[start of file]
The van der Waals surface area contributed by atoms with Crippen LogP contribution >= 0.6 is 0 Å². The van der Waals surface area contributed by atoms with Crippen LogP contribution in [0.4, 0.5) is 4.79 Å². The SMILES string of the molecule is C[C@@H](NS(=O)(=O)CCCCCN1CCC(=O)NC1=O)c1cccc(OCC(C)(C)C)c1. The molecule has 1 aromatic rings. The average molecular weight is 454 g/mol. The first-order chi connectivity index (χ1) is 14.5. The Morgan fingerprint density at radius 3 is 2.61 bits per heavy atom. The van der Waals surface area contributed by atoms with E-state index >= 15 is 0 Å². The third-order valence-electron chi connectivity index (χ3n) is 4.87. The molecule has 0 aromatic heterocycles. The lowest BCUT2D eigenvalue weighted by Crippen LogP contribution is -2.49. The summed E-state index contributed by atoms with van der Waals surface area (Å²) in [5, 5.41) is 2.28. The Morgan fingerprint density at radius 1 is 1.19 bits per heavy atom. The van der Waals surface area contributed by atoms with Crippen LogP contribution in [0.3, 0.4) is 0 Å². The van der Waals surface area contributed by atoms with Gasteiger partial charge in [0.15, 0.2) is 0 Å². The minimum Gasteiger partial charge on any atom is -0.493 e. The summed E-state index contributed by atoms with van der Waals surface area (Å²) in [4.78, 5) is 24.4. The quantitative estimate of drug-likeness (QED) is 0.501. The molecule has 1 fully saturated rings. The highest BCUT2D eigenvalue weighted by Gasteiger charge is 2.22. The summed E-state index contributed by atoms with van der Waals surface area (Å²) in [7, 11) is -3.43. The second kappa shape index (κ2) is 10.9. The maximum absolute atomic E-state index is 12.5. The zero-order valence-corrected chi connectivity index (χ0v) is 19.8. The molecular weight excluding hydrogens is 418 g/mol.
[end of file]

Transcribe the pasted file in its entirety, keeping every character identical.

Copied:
The van der Waals surface area contributed by atoms with Crippen LogP contribution >= 0.6 is 0 Å². The van der Waals surface area contributed by atoms with Crippen LogP contribution in [0.4, 0.5) is 4.79 Å². The SMILES string of the molecule is C[C@@H](NS(=O)(=O)CCCCCN1CCC(=O)NC1=O)c1cccc(OCC(C)(C)C)c1. The molecule has 1 aromatic rings. The average molecular weight is 454 g/mol. The first-order chi connectivity index (χ1) is 14.5. The Morgan fingerprint density at radius 3 is 2.61 bits per heavy atom. The van der Waals surface area contributed by atoms with E-state index >= 15 is 0 Å². The third-order valence-electron chi connectivity index (χ3n) is 4.87. The molecule has 0 aromatic heterocycles. The lowest BCUT2D eigenvalue weighted by Crippen LogP contribution is -2.49. The summed E-state index contributed by atoms with van der Waals surface area (Å²) in [5, 5.41) is 2.28. The Morgan fingerprint density at radius 1 is 1.19 bits per heavy atom. The van der Waals surface area contributed by atoms with Crippen LogP contribution in [0.3, 0.4) is 0 Å². The van der Waals surface area contributed by atoms with Gasteiger partial charge in [0.15, 0.2) is 0 Å². The minimum Gasteiger partial charge on any atom is -0.493 e. The summed E-state index contributed by atoms with van der Waals surface area (Å²) in [4.78, 5) is 24.4. The quantitative estimate of drug-likeness (QED) is 0.501. The molecule has 1 fully saturated rings. The highest BCUT2D eigenvalue weighted by Gasteiger charge is 2.22. The summed E-state index contributed by atoms with van der Waals surface area (Å²) in [7, 11) is -3.43. The second kappa shape index (κ2) is 10.9. The maximum absolute atomic E-state index is 12.5. The zero-order valence-corrected chi connectivity index (χ0v) is 19.8. The molecular weight excluding hydrogens is 418 g/mol.